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Figure 7. Pattern-dependent response modulations of modeled arrays of movement detectors. (A) Panoramic high dynamic range image of a forest scene (rescaled in contrast for printing purposes). (B) Logarithmic color-coded standard deviation describing the mean pattern-dependent modulations for one-dimensional receptive fields differing in the elevation of receptor position and azimuthal receptive field size. Pattern-dependent modulations decrease with horizontal receptive field extent. Modulation amplitude depends on the contrast distribution of the input image, as can be seen when comparing pattern-dependent modulation amplitudes corresponding to the upper (trees) and lower part (ground) of the input image. (C) Time-dependent response of an array of movement detectors with an estimated HSE cell receptive field. Inset: Weight field of the spatial sensitivity distribution of a HSE cell. The brighter the gray level, the larger the local sensitivity. The frontal equatorial viewing direction is at 0° azimuth and 0° elevation. Image motion was performed for 12 s in the preferred direction of the model cell at an angular velocity of 60°/s (Data from Meyer et al., 2011).

Behavioral Significance of Optic Flow Neurons

What is the functional significance of the response characteristics of the motion sensitive and directionally selective LWCs described above? Two related and, to some extent, interdependent views are prevalent in the literature: (1) LWCs are conventionally conceived as self-motion sensors and, in particular, rotation detectors, in other words, neural elements sensing deviations of the animal from its normal attitude and/or flight course. (2) It is often implicitly assumed that the motion detection system should produce responses that come close to a veridical representation of the retinal velocities. Deviation from this velocity representation, such as the ambiguities in the responses resulting from the pattern properties of the stimulus and the fact that the response first increases with increasing velocity, but then decreases again beyond some velocity level (see above), are then regarded as deficiencies of an imperfect biological mechanism. However, it is becoming increasingly obvious from recent research that both views need to be qualified given the peculiar spatiotemporal characteristics of the retinal image flow resulting from the active vision strategies of insects. Moreover, constraints imposed by the timescale of behavior need to be taken into account when interpreting the functional significance of LWCs.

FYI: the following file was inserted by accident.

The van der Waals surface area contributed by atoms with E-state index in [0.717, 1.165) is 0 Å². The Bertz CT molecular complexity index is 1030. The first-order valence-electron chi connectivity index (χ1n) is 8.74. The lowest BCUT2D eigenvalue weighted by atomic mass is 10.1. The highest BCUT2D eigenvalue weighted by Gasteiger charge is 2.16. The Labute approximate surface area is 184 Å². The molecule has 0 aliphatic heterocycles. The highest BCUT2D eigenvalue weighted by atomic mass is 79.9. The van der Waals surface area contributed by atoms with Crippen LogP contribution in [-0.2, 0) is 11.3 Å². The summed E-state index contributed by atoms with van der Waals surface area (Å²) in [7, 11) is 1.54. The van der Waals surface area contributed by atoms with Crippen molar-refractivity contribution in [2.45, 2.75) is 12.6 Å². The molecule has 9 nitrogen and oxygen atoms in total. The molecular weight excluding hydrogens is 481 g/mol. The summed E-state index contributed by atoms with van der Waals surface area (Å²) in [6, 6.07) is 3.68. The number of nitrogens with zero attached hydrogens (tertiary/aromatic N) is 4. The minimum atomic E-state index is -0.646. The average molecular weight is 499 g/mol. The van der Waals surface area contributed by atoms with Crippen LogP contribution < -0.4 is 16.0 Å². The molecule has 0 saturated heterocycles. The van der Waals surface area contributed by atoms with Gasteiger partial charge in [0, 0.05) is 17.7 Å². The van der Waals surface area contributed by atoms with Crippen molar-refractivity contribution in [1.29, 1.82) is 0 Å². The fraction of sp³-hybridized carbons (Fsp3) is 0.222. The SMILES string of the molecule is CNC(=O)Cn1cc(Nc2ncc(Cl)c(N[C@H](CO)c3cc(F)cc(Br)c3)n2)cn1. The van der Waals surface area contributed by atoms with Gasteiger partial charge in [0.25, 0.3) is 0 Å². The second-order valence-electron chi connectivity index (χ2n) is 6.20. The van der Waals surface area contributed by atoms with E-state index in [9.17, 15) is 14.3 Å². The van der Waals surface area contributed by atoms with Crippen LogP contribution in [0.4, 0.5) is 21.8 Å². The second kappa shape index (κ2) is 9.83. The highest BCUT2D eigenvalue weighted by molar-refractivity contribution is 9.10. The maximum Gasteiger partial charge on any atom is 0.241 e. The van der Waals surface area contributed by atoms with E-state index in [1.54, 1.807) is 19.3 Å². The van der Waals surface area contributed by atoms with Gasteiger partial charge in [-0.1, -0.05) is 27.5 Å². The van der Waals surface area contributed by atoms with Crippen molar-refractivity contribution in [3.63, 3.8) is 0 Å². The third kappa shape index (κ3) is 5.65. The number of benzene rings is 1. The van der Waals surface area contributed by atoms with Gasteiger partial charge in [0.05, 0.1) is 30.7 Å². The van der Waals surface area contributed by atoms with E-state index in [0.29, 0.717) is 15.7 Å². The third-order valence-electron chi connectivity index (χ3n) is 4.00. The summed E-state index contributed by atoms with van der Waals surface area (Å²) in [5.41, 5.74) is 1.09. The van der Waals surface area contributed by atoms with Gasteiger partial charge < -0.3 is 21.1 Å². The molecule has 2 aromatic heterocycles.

A Role of LWCs in Mediating Compensatory Optomotor Turning Responses

LWCs are commonly thought to mediate compensatory optomotor turning responses of the entire body as well as the head. The strongest, though not very specific, evidence is based on the fact that many characteristics of the behavioral responses correlate well with the response characteristics of LWCs: they show similar velocity sensitivity, and the local preferred directions of various LWCs appear to match with rotational optic flow fields and, thus, were interpreted as an adaption to detect rotational self-motion of the animal around different axes (Krapp and Hengstenberg, 1996; Krapp et al., 1998, 2001; Krapp, 2000; Elyada et al., 2009).

Optomotor following of the entire animal is often analysed in tethered flight both under open- and closed-loop conditions: Here, the fly generates turning responses of the head and the body and follows the moving pattern. This response is usually interpreted to reflexively stabilize the retinal images by minimizing the retinal velocities, for instance, resulting from external and/or internal disturbances (Hausen and Egelhaaf, 1989; Krapp, 2000; Borst and Haag, 2002; Egelhaaf, 2006; Taylor and Krapp, 2008; Borst et al., 2010). However, only rotational optic flow can be eliminated in this way, and the retinal images cannot be stabilized entirely during flight, because the animal needs to translate if it wants to move from one place to another.

A general feature of compensatory optomotor responses is that they are relatively slow. Their response dynamics differ considerably from the much faster object-induced fixation responses (Egelhaaf, 1987, 1989; Warzecha and Egelhaaf, 1996; Duistermars et al., 2007; Rosner et al., 2009). What is the functional significance of such slow compensatory optomotor responses under natural behavioral conditions? Since intersaccadic gaze stabilization is very fast, it is hardly conceivable that it could be controlled by optomotor feedback. Optomotor feedback can play a role only at a much slower timescale, for instance, to compensate for steady asymmetries at the level of the sensory input (e.g., dirt on one eye or internal gain differences) or the motor output (e.g., worn-out wings). Evidence for this comes from experiments where asymmetries were introduced to the visual system by occluding one of the eyes (Kern et al., 2000, in preparation). These behavioral results indicate that LWCs may play a role in mediating compensatory responses of the animal to slow unintended deviations from course, after their output signals are considerably low-pass filtered. So far, it is not clear where in the nervous system downstream of the lobula complex and by what mechanisms this filtering is accomplished.